Skip Navigation
on:

NCPR is supported by:

News stories tagged with "recreation"

Jigsaw puzzle. Photo: <a href="http://www.flickr.com/photos/hadsie/">Scott Hadfield</a>. CC <a href="http://creativecommons.org/licenses/by-nc-sa/2.0/deed.en">some rights reserved</a>
Jigsaw puzzle. Photo: Scott Hadfield. CC some rights reserved

Heard Up North: One thousand easy pieces

At McBrier Park Manor, a retirement community in Hermon, the common room is simply laid out: a sofa, a few chairs, a table, and a TV. But every closet and set of drawers is packed to the brim with boxes of jigsaw puzzles.  Go to full article
Burlington jazz group Guagua playing at Leunig's Bistro
Burlington jazz group Guagua playing at Leunig's Bistro

In Burlington, jazz on every corner

Burlington's been awash in jazz this week with the arrival of the annual Discover Jazz Festival. There are some high flying musical acts in town. Since last Saturday, bands have set up on Church Street, at the water front and all across the city's restaurants and bars. There's music everywhere, and because it's free, anyone can enjoy it. Sarah Harris listened to a whole lot of jazz and sends this postcard.  Go to full article
Students cheering on their way to the launch.
Students cheering on their way to the launch.

Champlain Valley students turn a boat shop into a classroom

A group of Vermont high school students has been hard at work since January building a wooden long boat by hand. They collected the materials and built the boat piece by piece, gaining skills and confidence as they went.

The program is a collaboration between the Lake Champlain Maritime Museum and program called Diversified Occupations. The program offers kids who struggle in the classroom a different approach to learning.

Sarah Harris spent a couple of days with the students and their teachers and has our story.  Go to full article

Flavor Fest at the Wild Center in Tupper Lake

If you're interested in eating locally, the folks at the Wild Center in Tupper Lake are setting up a feast of information and food today. Stefanie Ratcliffe is director of the Wild Center. She says they hold a farmer's market every Thursday, but they wanted to do more to help people find ways to eat locally and to find local food and beer producers.  Go to full article

After delays and setbacks, Saranac Lake carousel spins to life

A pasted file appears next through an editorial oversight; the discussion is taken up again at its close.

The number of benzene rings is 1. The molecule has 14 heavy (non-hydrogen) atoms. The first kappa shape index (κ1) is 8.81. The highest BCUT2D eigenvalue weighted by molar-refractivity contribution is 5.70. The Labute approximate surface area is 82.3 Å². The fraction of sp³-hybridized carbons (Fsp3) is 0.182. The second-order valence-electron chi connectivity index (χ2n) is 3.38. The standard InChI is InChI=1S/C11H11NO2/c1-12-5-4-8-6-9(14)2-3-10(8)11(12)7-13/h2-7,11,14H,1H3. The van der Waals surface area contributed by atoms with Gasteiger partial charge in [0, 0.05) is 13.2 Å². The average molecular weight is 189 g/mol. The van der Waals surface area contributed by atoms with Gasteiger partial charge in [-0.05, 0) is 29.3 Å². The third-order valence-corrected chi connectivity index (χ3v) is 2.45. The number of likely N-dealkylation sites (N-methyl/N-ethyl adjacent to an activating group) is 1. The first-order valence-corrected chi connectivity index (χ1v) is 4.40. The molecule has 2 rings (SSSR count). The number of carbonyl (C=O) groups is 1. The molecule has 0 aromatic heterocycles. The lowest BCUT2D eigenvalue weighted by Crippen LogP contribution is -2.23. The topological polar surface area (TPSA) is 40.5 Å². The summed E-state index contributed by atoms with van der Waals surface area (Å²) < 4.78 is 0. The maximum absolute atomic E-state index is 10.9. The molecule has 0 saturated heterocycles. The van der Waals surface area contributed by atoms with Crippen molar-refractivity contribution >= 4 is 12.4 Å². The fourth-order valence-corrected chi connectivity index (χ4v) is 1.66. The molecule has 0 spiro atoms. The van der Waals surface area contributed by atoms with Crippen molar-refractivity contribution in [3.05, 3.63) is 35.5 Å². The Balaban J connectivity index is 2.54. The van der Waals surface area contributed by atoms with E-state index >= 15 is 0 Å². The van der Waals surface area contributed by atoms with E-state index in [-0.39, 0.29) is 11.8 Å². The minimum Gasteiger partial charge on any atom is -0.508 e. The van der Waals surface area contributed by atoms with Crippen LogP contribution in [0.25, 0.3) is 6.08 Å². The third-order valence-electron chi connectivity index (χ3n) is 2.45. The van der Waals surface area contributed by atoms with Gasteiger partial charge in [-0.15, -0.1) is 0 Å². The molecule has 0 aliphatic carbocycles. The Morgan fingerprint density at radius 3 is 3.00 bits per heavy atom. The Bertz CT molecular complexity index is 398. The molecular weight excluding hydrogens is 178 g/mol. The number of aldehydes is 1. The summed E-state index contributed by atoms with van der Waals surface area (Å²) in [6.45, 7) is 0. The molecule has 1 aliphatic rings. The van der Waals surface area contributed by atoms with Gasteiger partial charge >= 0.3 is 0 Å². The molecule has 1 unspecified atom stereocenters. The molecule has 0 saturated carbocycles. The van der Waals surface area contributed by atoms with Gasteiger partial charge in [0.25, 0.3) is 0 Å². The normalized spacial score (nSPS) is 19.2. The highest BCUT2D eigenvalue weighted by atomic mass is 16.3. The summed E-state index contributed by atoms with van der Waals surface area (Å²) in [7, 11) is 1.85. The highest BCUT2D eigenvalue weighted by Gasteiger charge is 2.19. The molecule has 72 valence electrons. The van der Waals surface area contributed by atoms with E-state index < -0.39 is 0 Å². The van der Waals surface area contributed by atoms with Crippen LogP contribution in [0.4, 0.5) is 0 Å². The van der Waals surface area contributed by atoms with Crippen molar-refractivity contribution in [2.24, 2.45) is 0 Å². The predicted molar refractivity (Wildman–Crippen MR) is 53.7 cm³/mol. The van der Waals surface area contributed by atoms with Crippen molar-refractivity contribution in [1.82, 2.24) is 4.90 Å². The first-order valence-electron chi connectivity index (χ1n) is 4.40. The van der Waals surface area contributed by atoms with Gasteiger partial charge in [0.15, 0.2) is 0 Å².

A groundbreaking ceremony was held Monday in Saranac Lake for the Adirondack Carousel. A project more than 10 years in the making, the carousel will feature more two-dozen hand-carved and hand-painted Adirondack animals.

The merry-go-round will be housed in a large pavillion designed to serve as a center for education programs as well as for birthday parties and other events.

As Chris Knight reports, it hasn't been an easy road for the project, which was shelved two years ago because of the recession.  Go to full article
Photo courtesy of Jake Levine
Photo courtesy of Jake Levine

North Creek Brew Fest on Hudson draws a crowd

The North Creek Business Alliance organized the first annual North Creek Brew Fest on the Hudson in order to help fund a winter shuttle to Gore Mountain and make the town a destination. Sarah Harris was there to sample the festivities.  Go to full article

Crossword buffs have an online meeting place, thanks to Binghamton prof.

Crossword puzzles are the kind of kitchen table sport you usually do by yourself. But like avid fans of all sorts, serious crossword puzzlers have found a community online. One of their most popular meeting spots was created by a Binghamton University professor.  Go to full article

New book explores all things ice

Saranac Lake writer Caperton Tissot says ice has had an enormous impact on life in the Adirondacks. The unavoidable winter element is the subject of her new book, Adirondack Ice: A Cultural and Natural History. It traces the evolution of the influence of ice on everything from industries, transportation, recreation, accidents and the 1998 Ice Storm. Caperton Tissot told Todd Moe that her fascination with ice began with its beauty when she volunteered to help with the Ice Palace in Saranac Lake during the annual Winter Carnival.  Go to full article
Whitewater paddlers recently gained access to Ausable Chasm for the first time. (Photo: Allen Mann)
Whitewater paddlers recently gained access to Ausable Chasm for the first time. (Photo: Allen Mann)

Paddlers, landowners divided over river access

Over the last 20 years, sport paddlers in the Adirondacks have been pushing the limit on the kind of water their canoes, rafts, and kayaks can navigate. They've developed new techniques and new equipment that can handle more aggressive rapids and even waterfalls. And paddlers are also waging fierce legal battles to try to open more rivers, including routes that offer access to remote wilderness areas.

Some landowners are pushing back, arguing the sport is stepping on their private property rights. As Brian Mann reports, the dispute has sparked a kind of range war on some of the North Country's most beautiful rivers.  Go to full article
Nick Pinella sells 5 fried oreos for $3.
Nick Pinella sells 5 fried oreos for $3.

Heard Up North: The Oreo cookie, fried

It's county fair season in the North Country. And that means it's also fried food season. Fried dough, French fries, funnel cakes. At the Lewis County fair last week in Lowville, David Sommerstein bumped into some "X-treme" frying: fried oreo cookies. He sent this Heard Up North.  Go to full article

« first  « previous 10  11-30 of 53  next 10 »  last »